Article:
Let’s talk a little about turbocharger failures. Keep this in mind: there are only three manufactures of turbochargers in the United States – Holset, Borg Warner and Air Research – and they only warranty a new turbocharger for one year. They are very intelligent people and know what causes a turbo to wear out (dirty oil and shutting off a hot engine are two good examples). They also know when the compressor wheel explodes, it’s usually from over spinning (mashing on the throttle too hard). They also know that when the exhaust wheel or turbine wheel separate from the turbine shaft, the driver has probably been mashing on the throttle too hard with a turned-up engine or getting off the throttle too fast, too many times.
A turbocharger is like an engine – if there was a mistake made during assembly or with the parts installed, it will not survive the first trip. During my 50 years of building engines, gasoline and diesel, if I ever made a mistake during assembly, it usually did not get out of the parking lot. Now, with our engine dyno and chassis dyno, all of our rebuilds are thoroughly tested and broken-in before the truck ever leaves the parking lot. Now it’s your turn. It’s up to you to properly drive and maintain this engine and/or truck.
If we build you a 12.7 Detroit and you lug it (operating below 1,400 RPM), you will build excessive heat in the combustion chamber and burn it up. The heat does not show on the coolant temperature gauge and does not show up as excessive on the pyrometer, so please keep in mind that when working an engine, the higher RPM is actually much easier on the engine, so don’t lug it.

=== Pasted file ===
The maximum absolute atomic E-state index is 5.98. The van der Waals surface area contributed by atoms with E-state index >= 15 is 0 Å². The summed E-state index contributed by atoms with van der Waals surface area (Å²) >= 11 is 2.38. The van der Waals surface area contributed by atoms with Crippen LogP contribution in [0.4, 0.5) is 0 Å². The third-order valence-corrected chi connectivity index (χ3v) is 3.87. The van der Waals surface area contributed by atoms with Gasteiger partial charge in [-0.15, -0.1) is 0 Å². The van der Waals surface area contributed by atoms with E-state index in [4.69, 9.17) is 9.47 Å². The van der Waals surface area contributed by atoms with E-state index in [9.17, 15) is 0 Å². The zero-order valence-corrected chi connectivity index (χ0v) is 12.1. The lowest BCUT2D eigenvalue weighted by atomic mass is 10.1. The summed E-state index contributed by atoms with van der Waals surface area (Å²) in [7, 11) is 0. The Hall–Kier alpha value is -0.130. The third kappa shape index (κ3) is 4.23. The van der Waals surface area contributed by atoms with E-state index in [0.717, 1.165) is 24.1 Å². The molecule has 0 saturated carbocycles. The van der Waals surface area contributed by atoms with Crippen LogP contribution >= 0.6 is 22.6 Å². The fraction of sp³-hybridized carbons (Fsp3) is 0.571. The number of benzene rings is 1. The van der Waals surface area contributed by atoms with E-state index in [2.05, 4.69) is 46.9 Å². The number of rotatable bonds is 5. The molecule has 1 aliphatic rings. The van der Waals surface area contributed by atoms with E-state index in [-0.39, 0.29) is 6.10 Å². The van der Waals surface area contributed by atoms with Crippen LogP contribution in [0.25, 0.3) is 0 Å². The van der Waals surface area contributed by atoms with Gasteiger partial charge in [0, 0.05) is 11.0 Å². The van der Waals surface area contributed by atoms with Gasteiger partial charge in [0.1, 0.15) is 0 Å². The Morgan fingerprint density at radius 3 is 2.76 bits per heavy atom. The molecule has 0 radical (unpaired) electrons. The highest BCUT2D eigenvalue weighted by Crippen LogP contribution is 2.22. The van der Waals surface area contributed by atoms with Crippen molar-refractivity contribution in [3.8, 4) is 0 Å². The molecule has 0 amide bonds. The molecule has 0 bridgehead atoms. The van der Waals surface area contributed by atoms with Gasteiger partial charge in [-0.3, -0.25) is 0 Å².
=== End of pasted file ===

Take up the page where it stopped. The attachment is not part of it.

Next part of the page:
So, what is your best defense against premature engine failure? The CL8 Engine Cleaning System, Filtermags, OPS-1 Oil Filtration System, Fleet Air filters and a FASS fuel system are your best defenses against early engine failure. You must also drive properly, too, and lugging your engine is not acceptable. I don’t care what your salesman tells you about low RPMs – he is not a mechanic and does not have to deal with you when you have a premature failure.
If your truck is a 2003 or newer, you should make it a point to have the engine cleaned internally using the CL8 Engine Cleaning System. You will be surprised as to how much dirt comes out of the engine during the cleaning process and how long the new oil stays clean. Clean is a beautiful thing. Like they say, cleanliness is next to Godliness! If you have any comments or questions, I can reached at Pittsburgh Power in Saxonburg, PA by calling (724) 360-4080 or via email at firstname.lastname@example.org.